By Brody Voge in Sports
Clark decided to stay in-house with its pick for the new women’s soccer coach.
Sean Janson started his coaching career at Clark as the men’s assistant coach. That was in 2007, the same year the men went on to win the Northwest Athletic Association of Community Colleges title.
Langdon Roscoe, who captained the 2013-14 men’s team, describes Janson as passionate, fiery, loud and motivational. “I think every team needs a coach like Sean. I think Sean’s kind of the glue that brings teams together.”
Roscoe recalled one specific example of Janson’s intensity: “It was two weeks before [the] NWAACC playoffs. Sean was leading so we knew it’d be intense. We were running suicides and he was yelling so hard his face was turning red, just screaming ‘NWAACC Champions!”
The women made the playoffs for a second consecutive time last year. After winning in the first round, their season came to an end after losing in the next. “Last season we were pretty strong but had some weak points,” said midfielder Tammy Hilgendorf. “When it came to the playoffs we kinda just broke down.”
Director of Athletics Charles Guthrie invited returning players to participate in the interviewing process. Hilgendorf, who redshirted last season due to a major knee injury, was one of the players who interviewed Janson. “After Sean’s interview we were pretty confident that he was who we wanted,” she said.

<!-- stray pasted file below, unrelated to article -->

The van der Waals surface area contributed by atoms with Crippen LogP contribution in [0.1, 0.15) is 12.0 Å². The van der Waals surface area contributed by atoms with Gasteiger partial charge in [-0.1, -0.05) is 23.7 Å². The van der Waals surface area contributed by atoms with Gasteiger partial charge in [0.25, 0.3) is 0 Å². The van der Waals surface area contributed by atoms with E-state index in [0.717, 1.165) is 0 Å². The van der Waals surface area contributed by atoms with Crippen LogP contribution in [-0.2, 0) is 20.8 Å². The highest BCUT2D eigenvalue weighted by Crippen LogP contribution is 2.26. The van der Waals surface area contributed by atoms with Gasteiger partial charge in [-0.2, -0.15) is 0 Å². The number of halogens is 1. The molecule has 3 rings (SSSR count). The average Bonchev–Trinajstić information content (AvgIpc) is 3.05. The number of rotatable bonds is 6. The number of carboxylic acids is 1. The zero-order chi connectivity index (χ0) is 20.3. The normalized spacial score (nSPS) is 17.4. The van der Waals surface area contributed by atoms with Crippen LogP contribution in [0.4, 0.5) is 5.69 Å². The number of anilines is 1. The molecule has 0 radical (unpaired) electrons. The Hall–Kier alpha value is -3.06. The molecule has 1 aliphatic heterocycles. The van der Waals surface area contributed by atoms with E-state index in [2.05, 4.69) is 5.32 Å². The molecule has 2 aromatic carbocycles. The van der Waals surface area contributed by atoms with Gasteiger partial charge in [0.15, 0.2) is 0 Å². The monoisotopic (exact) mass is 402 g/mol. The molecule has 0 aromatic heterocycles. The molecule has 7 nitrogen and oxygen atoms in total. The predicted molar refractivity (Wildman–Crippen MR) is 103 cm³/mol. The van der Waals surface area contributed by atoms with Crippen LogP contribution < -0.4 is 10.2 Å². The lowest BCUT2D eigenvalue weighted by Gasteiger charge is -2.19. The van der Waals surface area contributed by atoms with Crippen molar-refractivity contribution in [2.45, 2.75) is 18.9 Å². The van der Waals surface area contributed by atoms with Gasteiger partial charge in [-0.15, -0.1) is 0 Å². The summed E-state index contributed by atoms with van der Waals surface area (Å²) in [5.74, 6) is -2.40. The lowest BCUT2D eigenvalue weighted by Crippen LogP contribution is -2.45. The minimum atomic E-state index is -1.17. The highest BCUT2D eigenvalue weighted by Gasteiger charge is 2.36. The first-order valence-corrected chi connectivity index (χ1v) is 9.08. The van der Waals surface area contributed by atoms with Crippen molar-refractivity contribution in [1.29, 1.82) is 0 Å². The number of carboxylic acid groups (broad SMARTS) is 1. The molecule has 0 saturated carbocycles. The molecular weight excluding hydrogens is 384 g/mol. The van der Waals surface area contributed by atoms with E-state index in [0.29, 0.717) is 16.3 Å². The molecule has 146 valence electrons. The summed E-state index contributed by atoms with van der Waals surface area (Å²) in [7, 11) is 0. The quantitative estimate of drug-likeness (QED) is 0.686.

It’s Janson’s energy that made Hilgendorf believe he’s the perfect fit for the team. “He brings a lot of energy and already has faith in us. It’s gonna be good for us to get that push.”
Janson described the interview process as “stressless.”
“I knew everybody so it was pretty easy,” Janson said. “I’ve been coaching in the NWAACC for seven years. I had nothing to lose.”
In his seven years as an assistant coach for the men, Janson has seen much success. He comes into his first season on the women’s side expecting nothing less. “The immediate goal is to win the South Region title,” he said. “We’re gonna win the South next year.”
While winning is important to Janson, he understands the athletes are college students as well. “They’re students first; academics are important to me,” Janson said. “I wanna make sure they know they’ve got a coach that cares.”
Janson admits leaving the men’s program wasn’t easy. “That was the hardest part,” he said. “The players coming back that I won’t be able to coach […]. That was the hardest part.”
Janson doesn’t forget who gave him his start. “I wanna thank [men’s coach] Biniam [Afenegus] for giving me the opportunity to be a part of his program,” He said. “I am truly grateful. I loved every minute of it. Working with [the men] and getting to know them. I’ll be their biggest fan.”